On September 10, in the lingering summer heat, the AIKI NEWS staff visited Morihiro Saito Shihan, head of the Aikikai Ibaraki Dojo and caretaker of the Aiki Shrine at Iwama, Ibaraki Prefecture, Japan, the residence of O-Sensei. We asked Saito Sensei about his days spent with O-Sensei, his teaching method, his advice for practitioners of Aikido, etc. Present at the interview were several high-ranked students of the Iwama Dojo who had just finished their Sunday morning training as well as two guests from Iwate Prefecture. The interview was held in a family-like atmosphere graced by the hospitality of Mrs. Saito.
Editor: Saito Sensei, I understand you met O-Sensei shortly after the war. How was it that you decided to begin studying Aikido? Would you please describe your memories of that period?
Saito Sensei: When I was a youngster I used to admire the great swordsmen just like everyone else. I would buy story magazines and read about people like Goto Matabe and Yagyu Jubei since when I was growing up before and during the war if a boy didn’t know Judo or Kendo he was ashamed. Naturally, Kendo and Judo were taught as a part of school education, and I chose to practice Kendo. Then came the end of the war. At that time you couldn’t carry a weapon. No one was permitted to carry even so much as a small knife. So I began to go to the Shudokan Hall in Meguro as I thought it would be dangerous if I didn’t know some kind of technique. In Meguro there was a teacher of Shinto-ryu Karate. He was a professor at Nihon University. I would go there and train hard at Karate. Because of my family situation I was working in Tokyo at that time.
Then I was transferred here so I couldn’t go to train in Tokyo anymore. Then I went to a dojo in Ishioka. It was a Judo dojo. In those days I thought that if you knew both Karate and Judo… Judo is good in a hand-to-hand fight and also Karate is better than Kendo because a Karate man can use his feet… but Kendo is better with a weapon… so I thought I would have nothing to fear if I knew Kendo, Karate and Judo… But there was this old man doing strange techniques up on the mountain near Iwama. Some people said he did Karate and a Judo sensei told me it was called “Ueshiba-ryu Judo.”
Anyhow, it was frightening up there and I was afraid to go. I had a very strange feeling and it was eerie but still some of my friends and I agreed to go up there and have a look. But my friends got scared and didn’t show up. So I came alone. It was during the hot season and I came in the morning. O-Sensei was over here doing morning training. His house was over there. Minoru Mochizuki who went to Italy and France many years ago, was sitting over there. “Sensei’s over there,” he said to me, and when I jogged over here, Akio Kano, Tadashi Abe, who went to France in the early days, and one of the sons of the famous Ishihara Industry family—the three of them were training with O-Sensei. Then I went into what is today the six-tatami mat room and while I was sitting there, O-Sensei and Mr. Abe came in. When O-Sensei sat down Mr. Abe placed down a cushion for him immediately. He really moved fast in helping O-Sensei. Then he stared at me.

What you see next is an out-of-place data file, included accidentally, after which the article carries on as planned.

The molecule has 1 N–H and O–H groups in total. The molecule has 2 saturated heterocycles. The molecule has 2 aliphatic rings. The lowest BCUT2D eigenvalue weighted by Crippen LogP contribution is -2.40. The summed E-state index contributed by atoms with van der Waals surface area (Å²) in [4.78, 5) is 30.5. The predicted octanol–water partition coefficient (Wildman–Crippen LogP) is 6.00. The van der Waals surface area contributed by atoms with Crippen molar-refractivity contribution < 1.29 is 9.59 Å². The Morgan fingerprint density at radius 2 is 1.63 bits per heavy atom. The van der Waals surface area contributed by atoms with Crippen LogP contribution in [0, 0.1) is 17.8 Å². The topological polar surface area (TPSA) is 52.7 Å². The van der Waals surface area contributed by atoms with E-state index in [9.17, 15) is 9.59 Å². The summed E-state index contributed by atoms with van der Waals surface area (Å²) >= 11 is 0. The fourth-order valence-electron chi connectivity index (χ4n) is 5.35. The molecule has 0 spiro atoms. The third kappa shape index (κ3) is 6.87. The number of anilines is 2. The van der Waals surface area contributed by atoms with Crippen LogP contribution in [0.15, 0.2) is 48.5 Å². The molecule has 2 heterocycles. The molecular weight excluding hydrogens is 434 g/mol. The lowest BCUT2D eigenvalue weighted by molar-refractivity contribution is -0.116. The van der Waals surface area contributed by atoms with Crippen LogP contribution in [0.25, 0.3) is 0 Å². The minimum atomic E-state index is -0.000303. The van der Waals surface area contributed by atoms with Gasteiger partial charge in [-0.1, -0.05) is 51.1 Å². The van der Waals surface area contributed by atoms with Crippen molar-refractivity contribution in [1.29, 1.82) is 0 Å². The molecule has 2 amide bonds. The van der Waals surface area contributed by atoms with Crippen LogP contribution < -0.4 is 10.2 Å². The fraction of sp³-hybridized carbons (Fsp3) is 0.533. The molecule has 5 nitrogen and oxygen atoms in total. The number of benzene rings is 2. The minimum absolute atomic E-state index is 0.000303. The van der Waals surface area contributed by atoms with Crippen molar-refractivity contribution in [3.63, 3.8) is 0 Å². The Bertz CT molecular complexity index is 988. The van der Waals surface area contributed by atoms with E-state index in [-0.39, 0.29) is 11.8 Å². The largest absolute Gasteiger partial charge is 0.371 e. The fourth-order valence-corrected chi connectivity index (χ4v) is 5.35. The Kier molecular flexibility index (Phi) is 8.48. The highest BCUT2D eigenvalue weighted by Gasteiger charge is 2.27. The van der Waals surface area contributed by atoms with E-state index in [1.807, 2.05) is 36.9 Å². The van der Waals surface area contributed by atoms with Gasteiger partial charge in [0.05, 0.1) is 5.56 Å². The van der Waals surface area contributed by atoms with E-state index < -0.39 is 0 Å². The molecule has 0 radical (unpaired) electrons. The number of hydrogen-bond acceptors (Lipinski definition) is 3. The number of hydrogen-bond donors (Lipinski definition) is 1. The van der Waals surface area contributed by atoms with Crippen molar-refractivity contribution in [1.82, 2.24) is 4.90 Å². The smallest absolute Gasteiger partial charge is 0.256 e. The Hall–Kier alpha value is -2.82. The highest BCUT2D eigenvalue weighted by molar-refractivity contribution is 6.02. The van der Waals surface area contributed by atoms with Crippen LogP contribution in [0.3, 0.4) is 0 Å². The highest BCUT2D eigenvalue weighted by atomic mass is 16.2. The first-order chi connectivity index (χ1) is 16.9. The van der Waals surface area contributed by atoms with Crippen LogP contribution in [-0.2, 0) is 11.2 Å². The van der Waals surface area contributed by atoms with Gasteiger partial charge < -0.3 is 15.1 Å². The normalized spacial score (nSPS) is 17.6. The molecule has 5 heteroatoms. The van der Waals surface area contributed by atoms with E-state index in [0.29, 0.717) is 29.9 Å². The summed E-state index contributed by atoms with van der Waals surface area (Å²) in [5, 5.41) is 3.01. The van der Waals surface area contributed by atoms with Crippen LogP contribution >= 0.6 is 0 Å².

The Judo dojo with children running all around looked like a children’s playground by comparison. The Karate dojo was fairly quiet, but the Judo dojo was like an amusement park. That was partially the reason I became tired of Judo. When it comes to a fight a person can kick or gouge whenever he wants to, but a Judo man doesn’t have a defense for that kind of attack. So I felt dissatisfied when I practiced Judo. Another thing was in practice the senior students threw the junior students using them for their own training and would only allow us to throw a little when they were in a good mood. I thought they were very selfish, arrogant and impudent… well, if I complain too much O-Sensei will get mad… anyhow, O-Sensei asked: “Why do you want to learn Aikido?” When I answered I’d like to learn if he would teach me, he asked me: “Do you know what Aikido is?” There was no way I could know about it. Then Sensei said: “I’ll teach you how to serve society and people with this martial art.”
I didn’t have the least idea that a martial art could serve society and people. I just wanted to become strong. Now I have come to understand but at that time I didn’t understand at all. I think O-Sensei was already spiritually advanced at that time. I had been practicing martial arts just to become strong. When he said “for the benefit of society and people” I doubted how a martial art could serve that purpose, but as I was eager to be accepted I unwillingly answered, “Yes, I understand.” As I stood on the mat in the dojo rolling up my shirt sleeves thinking to myself, “Well, since I’ve come all the way here I might as well learn a couple of techniques,” O-Sensei said, “Come and strike me!” So I went to strike him and tumbled over. I don’t know whether or not it was kotegaeshi or what, but I was thrown. Then he said, “Come and kick me!” When I tried to kick him I was gently overturned. “Come and grab me!” I tried to grab him judo-style and again I was thrown without knowing how. My shirt sleeves and my pants ripped. Sensei said, “Come and train if you like.” With that he left the mat.